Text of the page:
A Land-Use Perspective for Birdstrike Risk Assessment: The Attraction Risk Index.

Coccon F, Zucchetta M, Bossi G, Borrotti M, Torricelli P, Franzoi P - PLoS ONE (2015)

Risk map per period of the year which highlights areas within a 13-km buffer from Venice Marco Polo airport (VCE) that contribute to birdstrike risk.The map shows the mean value of the probability of presence of birds (PP*I) per cell of the reference grid, calculated over the fifteen groups of species.
© Copyright Policy
Related In: Results  -  Collection

License
Show All Figures
getmorefigures.php?uid=PMC4482575&req=5

pone.0128363.g003: Risk map per period of the year which highlights areas within a 13-km buffer from Venice Marco Polo airport (VCE) that contribute to birdstrike risk.The map shows the mean value of the probability of presence of birds (PP*I) per cell of the reference grid, calculated over the fifteen groups of species.
Mentions: Developed risk maps pointed out a high probability of bird presence (PP*I ≥ 0.500) in the cells located on the north side of the airport, over the four periods of the year (Fig 3). These cells are mainly represented by agricultural fields (88.02%) and, to a lesser extent, by wetlands (3.30%), industrial areas (3.00%), anthropized areas (2.96%) and public green spaces (2.72%) (the landfill category is missing). On the contrary, areas on the southern part of the airport showed a probability of presence between 0.251 and 0.500 solely during spring migration and breeding periods. These cells are constituted by wetlands (i.e. the lagoon of Venice) for 62.44%, followed by agricultural fields (27.65%), anthropized areas (5.81%), industrial areas (2.52%), public green spaces (1.33%) and landfills (0.25%). Specifically, the estimated importance of covariates for models selected by each group of species indicated fields as the most important habitat for groups 4, 5, 6, 13 and 14 (pheasants, birds of prey, corvids and non-flocking passerines). Wetlands are most attractive for groups 2, 3, 7, 8 and 9 (in particular cormorants, herons, gulls and waders), while urban areas primarily attract groups 10, 12 and 15 (synanthropic species such as feral pigeons and starlings and migratory species) (Table 2). Groups 1 and 11 (grebes and owls) were excluded from the analysis since model 1, which considers only the periodicity, was selected for these groups. Results also highlighted the key role of distance of cells from the runway on the probability of presence of birds. Indeed, for all groups, the lower the distance from the airport, the higher the probability of presence (S1 Fig).

Bottom Line: Collisions between aircraft and birds, birdstrikes, pose a serious threat to aviation safety.These GLMs predictions were combined to the flight altitude of birds within the 13-km buffer, the airport traffic pattern and the severity indices associated with impacts.Information on the contribution of habitats in attracting birds, depending on season, can be used by airport managers and local authorities to plan specific interventions in the study area in order to lower the risk.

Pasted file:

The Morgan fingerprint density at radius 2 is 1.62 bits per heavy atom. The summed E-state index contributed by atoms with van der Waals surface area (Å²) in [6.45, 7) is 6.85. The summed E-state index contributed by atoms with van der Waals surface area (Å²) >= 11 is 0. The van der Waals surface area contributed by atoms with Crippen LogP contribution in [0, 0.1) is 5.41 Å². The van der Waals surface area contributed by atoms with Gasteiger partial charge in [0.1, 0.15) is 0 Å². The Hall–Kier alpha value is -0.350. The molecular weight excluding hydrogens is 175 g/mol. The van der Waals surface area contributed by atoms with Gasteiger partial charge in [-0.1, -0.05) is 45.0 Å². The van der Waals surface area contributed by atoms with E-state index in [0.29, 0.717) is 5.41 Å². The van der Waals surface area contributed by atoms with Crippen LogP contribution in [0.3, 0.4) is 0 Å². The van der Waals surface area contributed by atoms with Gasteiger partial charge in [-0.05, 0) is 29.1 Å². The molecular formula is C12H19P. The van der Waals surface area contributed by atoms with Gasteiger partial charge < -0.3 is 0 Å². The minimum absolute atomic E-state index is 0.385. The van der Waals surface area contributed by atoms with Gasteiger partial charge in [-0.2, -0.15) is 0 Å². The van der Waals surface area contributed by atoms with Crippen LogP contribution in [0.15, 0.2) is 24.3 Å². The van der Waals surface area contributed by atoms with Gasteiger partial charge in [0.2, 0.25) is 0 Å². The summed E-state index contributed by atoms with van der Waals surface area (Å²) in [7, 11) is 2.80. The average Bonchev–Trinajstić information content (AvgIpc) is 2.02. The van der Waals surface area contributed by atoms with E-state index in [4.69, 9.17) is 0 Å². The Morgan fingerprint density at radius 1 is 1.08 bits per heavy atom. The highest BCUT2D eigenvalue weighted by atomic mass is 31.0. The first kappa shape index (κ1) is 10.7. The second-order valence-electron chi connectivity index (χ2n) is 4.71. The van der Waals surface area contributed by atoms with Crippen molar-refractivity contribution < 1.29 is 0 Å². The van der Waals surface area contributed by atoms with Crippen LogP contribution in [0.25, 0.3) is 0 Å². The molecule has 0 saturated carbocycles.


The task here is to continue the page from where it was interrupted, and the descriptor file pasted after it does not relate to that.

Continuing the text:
View Article: PubMed Central - PubMed

Affiliation: Department of Environmental Sciences, Informatics and Statistics, University Ca' Foscari of Venice, Venice, Italy.

ABSTRACT
Collisions between aircraft and birds, birdstrikes, pose a serious threat to aviation safety. The occurrence of these events is influenced by land-uses in the surroundings of airports. Airports located in the same region might have different trends for birdstrike risk, due to differences in the surrounding habitats. Here we developed a quantitative tool that assesses the risk of birdstrike based on the habitats within a 13-km buffer from the airport. For this purpose, we developed Generalized Linear Models (GLMs) with binomial distribution to estimate the contribution of habitats to wildlife use of the study area, depending on season. These GLMs predictions were combined to the flight altitude of birds within the 13-km buffer, the airport traffic pattern and the severity indices associated with impacts. Our approach was developed at Venice Marco Polo International airport (VCE), located in northeast Italy and then tested at Treviso Antonio Canova International airport (TSF), which is 20 km inland. Results from the two airports revealed that both the surrounding habitats and the season had a significant influence to the pattern of risk. With regard to VCE, agricultural fields, wetlands and urban areas contributed most to the presence of birds in the study area. Furthermore, the key role of distance of land-uses from the airport on the probability of presence of birds was highlighted. The reliability of developed risk index was demonstrated since at VCE it was significantly correlated with bird strike rate. This study emphasizes the importance of the territory near airports and the wildlife use of its habitats, as factors in need of consideration for birdstrike risk assessment procedures. Information on the contribution of habitats in attracting birds, depending on season, can be used by airport managers and local authorities to plan specific interventions in the study area in order to lower the risk.

No MeSH data available.


Related in: MedlinePlus